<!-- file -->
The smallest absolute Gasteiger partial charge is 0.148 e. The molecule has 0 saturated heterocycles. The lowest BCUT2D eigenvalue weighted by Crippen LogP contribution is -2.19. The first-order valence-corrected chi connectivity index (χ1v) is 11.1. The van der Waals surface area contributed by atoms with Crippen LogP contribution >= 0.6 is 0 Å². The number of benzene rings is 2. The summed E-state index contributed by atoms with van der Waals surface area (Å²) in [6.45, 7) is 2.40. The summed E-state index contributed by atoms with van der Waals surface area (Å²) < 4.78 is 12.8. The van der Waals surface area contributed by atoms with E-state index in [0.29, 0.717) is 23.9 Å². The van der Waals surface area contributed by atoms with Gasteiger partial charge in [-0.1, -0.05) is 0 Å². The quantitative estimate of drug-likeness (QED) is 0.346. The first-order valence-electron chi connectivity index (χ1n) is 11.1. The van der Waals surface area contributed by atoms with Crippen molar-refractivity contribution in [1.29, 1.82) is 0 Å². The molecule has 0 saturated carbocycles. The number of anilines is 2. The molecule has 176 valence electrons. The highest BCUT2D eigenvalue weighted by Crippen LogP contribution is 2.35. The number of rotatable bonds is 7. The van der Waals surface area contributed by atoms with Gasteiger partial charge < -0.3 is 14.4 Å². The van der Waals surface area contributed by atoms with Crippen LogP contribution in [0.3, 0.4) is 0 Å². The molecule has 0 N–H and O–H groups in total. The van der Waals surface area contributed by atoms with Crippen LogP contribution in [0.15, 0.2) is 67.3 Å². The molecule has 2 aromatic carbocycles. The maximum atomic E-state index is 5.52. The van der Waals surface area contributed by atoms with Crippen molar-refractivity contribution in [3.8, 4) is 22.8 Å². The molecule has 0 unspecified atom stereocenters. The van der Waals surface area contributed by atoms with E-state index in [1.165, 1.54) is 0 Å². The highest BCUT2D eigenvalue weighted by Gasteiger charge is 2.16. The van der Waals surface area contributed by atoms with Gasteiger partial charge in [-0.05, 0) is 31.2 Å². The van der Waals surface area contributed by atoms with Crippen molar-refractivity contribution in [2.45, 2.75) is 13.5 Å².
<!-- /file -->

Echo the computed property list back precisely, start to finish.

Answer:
The smallest absolute Gasteiger partial charge is 0.148 e. The molecule has 0 saturated heterocycles. The lowest BCUT2D eigenvalue weighted by Crippen LogP contribution is -2.19. The first-order valence-corrected chi connectivity index (χ1v) is 11.1. The van der Waals surface area contributed by atoms with Crippen LogP contribution >= 0.6 is 0 Å². The number of benzene rings is 2. The summed E-state index contributed by atoms with van der Waals surface area (Å²) in [6.45, 7) is 2.40. The summed E-state index contributed by atoms with van der Waals surface area (Å²) < 4.78 is 12.8. The van der Waals surface area contributed by atoms with E-state index in [0.29, 0.717) is 23.9 Å². The van der Waals surface area contributed by atoms with Gasteiger partial charge in [-0.1, -0.05) is 0 Å². The quantitative estimate of drug-likeness (QED) is 0.346. The first-order valence-electron chi connectivity index (χ1n) is 11.1. The van der Waals surface area contributed by atoms with Crippen molar-refractivity contribution in [1.29, 1.82) is 0 Å². The molecule has 0 saturated carbocycles. The number of anilines is 2. The molecule has 176 valence electrons. The highest BCUT2D eigenvalue weighted by Crippen LogP contribution is 2.35. The number of rotatable bonds is 7. The van der Waals surface area contributed by atoms with Gasteiger partial charge < -0.3 is 14.4 Å². The van der Waals surface area contributed by atoms with Crippen LogP contribution in [0.3, 0.4) is 0 Å². The molecule has 0 N–H and O–H groups in total. The van der Waals surface area contributed by atoms with Crippen LogP contribution in [0.15, 0.2) is 67.3 Å². The molecule has 2 aromatic carbocycles. The maximum atomic E-state index is 5.52. The van der Waals surface area contributed by atoms with Crippen molar-refractivity contribution in [3.8, 4) is 22.8 Å². The molecule has 0 unspecified atom stereocenters. The van der Waals surface area contributed by atoms with E-state index in [1.165, 1.54) is 0 Å². The highest BCUT2D eigenvalue weighted by Gasteiger charge is 2.16. The van der Waals surface area contributed by atoms with Gasteiger partial charge in [-0.05, 0) is 31.2 Å². The van der Waals surface area contributed by atoms with Crippen molar-refractivity contribution in [2.45, 2.75) is 13.5 Å².